The Anatomy of Horror will focus on the most frightening films made since the 1960s –from The Innocents (1961) to The Blair Witch Project (1999) to It: Chapter Two (2019) – and examine how they were directed to capitalise on fear. Matt Glasby charts each movie against seven psychological factors (dead space, the subliminal, the unexpected, the grotesque, dread, the uncanny, the unstoppable) to see how each one plays so successfully on terror. The text will also give insider knowledge about how the plots were devised, chart each film’s scariest moments with infographics and tell you the key horror films you need to watch.
Including references to over 100 classic horror films and striking illustrations from Barney Bodoano, this will be a rich and compelling guide to the scariest films ever made.
Welsh Gothic introduces readers to the array of Welsh Gothic literature published from 1780 to the present day. Calling on postcolonial and psychoanalytic theory, Jane Aaron argues that many of the fears encoded in Welsh Gothic writing are specific to the history of the Welsh and reveal much about the varying ways in which the Welsh people have been perceived and have viewed themselves throughout history. The first part of the book explores Welsh Gothic writing from its beginnings in the last decades of the eighteenth century to 1997. The second part focuses on the figures specific to the Welsh Gothic genre who have entered literature from folklore and local superstition, such as the sin-eater, hellhounds, dark druids, and Welsh witches.
The Lady in Chains by Bonnie Quinn
Every year, campground manager Kate sends out a pamphlet titled “How to Survive Your Camping Experience.” In it is a list of rules to help campers have an enjoyable experience and hopefully survive any encounters with the campground’s… other… inhabitants.
With the campground in the throes of a ‘bad year’, it’ll take a lot more than a list of rules to keep everyone safe. Monsters that were previously dormant are starting to stir and they’re waking up hungry. Among them is the Lady in Chains, a creature feared by both human and inhuman thing alike.
Her reappearance creates an upheaval in the balance of power in the campground by renewing an old grudge with the harvesters, who are willing to sacrifice anyone they get their hands on in order to gain an advantage. On top of all this, the man with the skull cup has started taking an unusual interest in Kate. But with the harvesters on the prowl, the Lady in Chains hunting her down, and a sinister spider infestation, Kate is going to need all the allies she can get, even if those allies aren’t actually… human.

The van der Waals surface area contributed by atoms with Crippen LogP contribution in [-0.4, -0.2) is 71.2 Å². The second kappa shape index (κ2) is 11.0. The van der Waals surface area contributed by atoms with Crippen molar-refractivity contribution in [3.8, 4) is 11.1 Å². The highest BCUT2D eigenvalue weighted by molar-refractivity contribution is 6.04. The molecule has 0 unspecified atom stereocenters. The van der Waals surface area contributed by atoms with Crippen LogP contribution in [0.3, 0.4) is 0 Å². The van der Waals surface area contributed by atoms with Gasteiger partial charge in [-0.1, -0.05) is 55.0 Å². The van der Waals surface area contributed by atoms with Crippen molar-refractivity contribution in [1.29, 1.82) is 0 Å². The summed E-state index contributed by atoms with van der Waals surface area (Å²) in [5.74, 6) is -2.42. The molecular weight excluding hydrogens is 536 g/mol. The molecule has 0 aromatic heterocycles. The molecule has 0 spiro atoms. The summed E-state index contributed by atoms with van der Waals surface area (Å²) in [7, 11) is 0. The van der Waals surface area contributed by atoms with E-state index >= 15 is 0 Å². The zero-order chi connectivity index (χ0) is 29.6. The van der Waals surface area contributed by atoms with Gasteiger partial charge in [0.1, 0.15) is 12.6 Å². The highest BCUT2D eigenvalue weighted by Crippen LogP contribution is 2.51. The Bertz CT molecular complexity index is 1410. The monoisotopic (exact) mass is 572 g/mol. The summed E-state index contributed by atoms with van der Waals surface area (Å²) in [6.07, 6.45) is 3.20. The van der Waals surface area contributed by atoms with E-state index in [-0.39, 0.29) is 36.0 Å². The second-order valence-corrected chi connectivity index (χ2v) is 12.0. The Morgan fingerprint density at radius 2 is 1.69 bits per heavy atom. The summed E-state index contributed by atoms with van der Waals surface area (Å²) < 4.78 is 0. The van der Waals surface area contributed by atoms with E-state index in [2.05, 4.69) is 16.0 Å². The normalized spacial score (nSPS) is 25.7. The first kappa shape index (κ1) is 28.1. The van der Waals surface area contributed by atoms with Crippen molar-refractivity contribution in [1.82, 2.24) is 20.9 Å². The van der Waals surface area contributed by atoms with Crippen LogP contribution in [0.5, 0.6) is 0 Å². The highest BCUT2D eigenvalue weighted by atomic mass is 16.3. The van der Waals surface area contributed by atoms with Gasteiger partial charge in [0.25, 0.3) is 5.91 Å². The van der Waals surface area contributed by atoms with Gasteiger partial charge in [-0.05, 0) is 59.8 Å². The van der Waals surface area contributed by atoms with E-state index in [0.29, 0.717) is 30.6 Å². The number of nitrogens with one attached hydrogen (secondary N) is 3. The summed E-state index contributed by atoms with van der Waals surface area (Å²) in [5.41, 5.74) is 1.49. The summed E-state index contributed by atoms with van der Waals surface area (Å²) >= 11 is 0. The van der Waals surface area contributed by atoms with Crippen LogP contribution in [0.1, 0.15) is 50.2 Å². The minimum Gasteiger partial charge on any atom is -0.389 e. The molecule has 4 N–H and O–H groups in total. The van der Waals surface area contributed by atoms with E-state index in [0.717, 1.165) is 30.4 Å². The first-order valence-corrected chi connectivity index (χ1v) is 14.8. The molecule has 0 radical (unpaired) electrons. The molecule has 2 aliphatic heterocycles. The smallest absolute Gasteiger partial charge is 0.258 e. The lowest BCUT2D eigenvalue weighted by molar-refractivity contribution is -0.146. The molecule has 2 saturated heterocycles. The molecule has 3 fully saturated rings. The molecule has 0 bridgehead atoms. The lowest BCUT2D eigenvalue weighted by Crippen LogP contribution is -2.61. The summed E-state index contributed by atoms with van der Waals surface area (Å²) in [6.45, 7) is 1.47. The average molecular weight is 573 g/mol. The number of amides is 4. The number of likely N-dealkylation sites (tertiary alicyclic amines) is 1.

The World We Make by N.K. Jemisin
Every great city has a soul. A human avatar that embodies their city’s heart and wields its magic. New York? She’s got six.
But all is not well in the city that never sleeps. Though Brooklyn, Manny, Bronca, Venezia, Padmini, and Neek have temporarily managed to stop the Woman in White from invading–and destroying the entire universe in the process–the mysterious capital “E” Enemy has more subtle powers at her disposal. A new candidate for mayor wielding the populist rhetoric of gentrification, xenophobia, and “law and order” may have what it takes to change the very nature of New York itself and take it down from the inside. In order to defeat him, and the Enemy who holds his purse strings, the avatars will have to join together with the other Great Cities of the world in order to bring her down for good and protect their world from complete destruction.
So there we have it – six books I’m hoping to read this October. Whether or not I’ll get to them all remains to be seen, but I’m going to give it my best shot! What books do you have lined up for this month? Are you taking part in Blogtober? Let me know!